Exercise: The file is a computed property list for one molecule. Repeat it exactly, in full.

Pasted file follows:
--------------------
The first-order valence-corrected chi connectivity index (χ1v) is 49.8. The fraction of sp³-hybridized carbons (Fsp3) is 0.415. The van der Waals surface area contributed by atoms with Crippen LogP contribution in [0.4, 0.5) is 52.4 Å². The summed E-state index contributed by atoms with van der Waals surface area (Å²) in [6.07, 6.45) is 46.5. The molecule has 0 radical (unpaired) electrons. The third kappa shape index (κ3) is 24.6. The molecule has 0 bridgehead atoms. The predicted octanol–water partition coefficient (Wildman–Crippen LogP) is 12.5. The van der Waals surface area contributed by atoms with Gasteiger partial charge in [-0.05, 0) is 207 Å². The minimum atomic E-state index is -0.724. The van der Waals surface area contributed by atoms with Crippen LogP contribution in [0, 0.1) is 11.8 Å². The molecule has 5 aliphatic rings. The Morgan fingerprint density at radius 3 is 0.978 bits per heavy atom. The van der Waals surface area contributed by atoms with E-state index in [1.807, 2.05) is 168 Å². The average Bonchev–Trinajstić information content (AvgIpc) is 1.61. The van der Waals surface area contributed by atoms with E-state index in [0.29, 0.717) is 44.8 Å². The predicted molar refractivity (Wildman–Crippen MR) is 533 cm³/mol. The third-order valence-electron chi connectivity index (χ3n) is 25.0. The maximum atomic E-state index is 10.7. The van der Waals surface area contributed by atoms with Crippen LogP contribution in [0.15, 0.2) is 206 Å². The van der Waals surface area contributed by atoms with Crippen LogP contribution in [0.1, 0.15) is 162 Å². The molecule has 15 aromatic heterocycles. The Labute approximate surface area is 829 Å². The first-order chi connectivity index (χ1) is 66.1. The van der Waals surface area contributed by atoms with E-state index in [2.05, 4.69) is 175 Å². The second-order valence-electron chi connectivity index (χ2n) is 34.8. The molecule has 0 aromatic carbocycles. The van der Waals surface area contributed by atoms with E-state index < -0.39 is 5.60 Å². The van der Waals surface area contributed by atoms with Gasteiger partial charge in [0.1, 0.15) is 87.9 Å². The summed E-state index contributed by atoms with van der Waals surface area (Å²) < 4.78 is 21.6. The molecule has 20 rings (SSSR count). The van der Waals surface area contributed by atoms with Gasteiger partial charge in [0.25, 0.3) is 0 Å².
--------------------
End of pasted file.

The first-order valence-corrected chi connectivity index (χ1v) is 49.8. The fraction of sp³-hybridized carbons (Fsp3) is 0.415. The van der Waals surface area contributed by atoms with Crippen LogP contribution in [0.4, 0.5) is 52.4 Å². The summed E-state index contributed by atoms with van der Waals surface area (Å²) in [6.07, 6.45) is 46.5. The molecule has 0 radical (unpaired) electrons. The third kappa shape index (κ3) is 24.6. The molecule has 0 bridgehead atoms. The predicted octanol–water partition coefficient (Wildman–Crippen LogP) is 12.5. The van der Waals surface area contributed by atoms with Gasteiger partial charge in [-0.05, 0) is 207 Å². The minimum atomic E-state index is -0.724. The van der Waals surface area contributed by atoms with Crippen LogP contribution in [0, 0.1) is 11.8 Å². The molecule has 5 aliphatic rings. The Morgan fingerprint density at radius 3 is 0.978 bits per heavy atom. The van der Waals surface area contributed by atoms with E-state index in [1.807, 2.05) is 168 Å². The average Bonchev–Trinajstić information content (AvgIpc) is 1.61. The van der Waals surface area contributed by atoms with E-state index in [0.29, 0.717) is 44.8 Å². The predicted molar refractivity (Wildman–Crippen MR) is 533 cm³/mol. The third-order valence-electron chi connectivity index (χ3n) is 25.0. The maximum atomic E-state index is 10.7. The van der Waals surface area contributed by atoms with Crippen LogP contribution in [0.15, 0.2) is 206 Å². The van der Waals surface area contributed by atoms with Crippen LogP contribution in [0.1, 0.15) is 162 Å². The molecule has 15 aromatic heterocycles. The Labute approximate surface area is 829 Å². The first-order chi connectivity index (χ1) is 66.1. The van der Waals surface area contributed by atoms with E-state index in [2.05, 4.69) is 175 Å². The second-order valence-electron chi connectivity index (χ2n) is 34.8. The molecule has 0 aromatic carbocycles. The van der Waals surface area contributed by atoms with E-state index < -0.39 is 5.60 Å². The van der Waals surface area contributed by atoms with Gasteiger partial charge in [0.1, 0.15) is 87.9 Å². The summed E-state index contributed by atoms with van der Waals surface area (Å²) < 4.78 is 21.6. The molecule has 20 rings (SSSR count). The van der Waals surface area contributed by atoms with Gasteiger partial charge in [0.25, 0.3) is 0 Å².